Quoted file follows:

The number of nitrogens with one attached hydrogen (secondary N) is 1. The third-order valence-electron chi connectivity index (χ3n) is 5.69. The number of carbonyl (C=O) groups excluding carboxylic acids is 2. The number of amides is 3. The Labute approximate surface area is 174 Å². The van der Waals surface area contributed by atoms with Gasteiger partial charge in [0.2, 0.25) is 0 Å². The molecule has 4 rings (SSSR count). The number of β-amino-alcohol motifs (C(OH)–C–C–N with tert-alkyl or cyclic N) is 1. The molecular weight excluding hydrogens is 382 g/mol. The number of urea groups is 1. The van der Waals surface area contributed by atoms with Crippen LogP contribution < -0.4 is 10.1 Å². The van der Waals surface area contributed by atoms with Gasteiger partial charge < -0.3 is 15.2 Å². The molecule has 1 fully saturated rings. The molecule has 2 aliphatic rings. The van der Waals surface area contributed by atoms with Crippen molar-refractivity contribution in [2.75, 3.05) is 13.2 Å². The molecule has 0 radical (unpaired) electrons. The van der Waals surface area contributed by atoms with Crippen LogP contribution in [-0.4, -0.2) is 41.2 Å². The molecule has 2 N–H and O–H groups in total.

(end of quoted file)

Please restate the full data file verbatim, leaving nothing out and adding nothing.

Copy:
The number of nitrogens with one attached hydrogen (secondary N) is 1. The third-order valence-electron chi connectivity index (χ3n) is 5.69. The number of carbonyl (C=O) groups excluding carboxylic acids is 2. The number of amides is 3. The Labute approximate surface area is 174 Å². The van der Waals surface area contributed by atoms with Gasteiger partial charge in [0.2, 0.25) is 0 Å². The molecule has 4 rings (SSSR count). The number of β-amino-alcohol motifs (C(OH)–C–C–N with tert-alkyl or cyclic N) is 1. The molecular weight excluding hydrogens is 382 g/mol. The number of urea groups is 1. The van der Waals surface area contributed by atoms with Crippen LogP contribution < -0.4 is 10.1 Å². The van der Waals surface area contributed by atoms with Gasteiger partial charge < -0.3 is 15.2 Å². The molecule has 1 fully saturated rings. The molecule has 2 aliphatic rings. The van der Waals surface area contributed by atoms with Crippen molar-refractivity contribution in [2.75, 3.05) is 13.2 Å². The molecule has 0 radical (unpaired) electrons. The van der Waals surface area contributed by atoms with Crippen LogP contribution in [-0.4, -0.2) is 41.2 Å². The molecule has 2 N–H and O–H groups in total.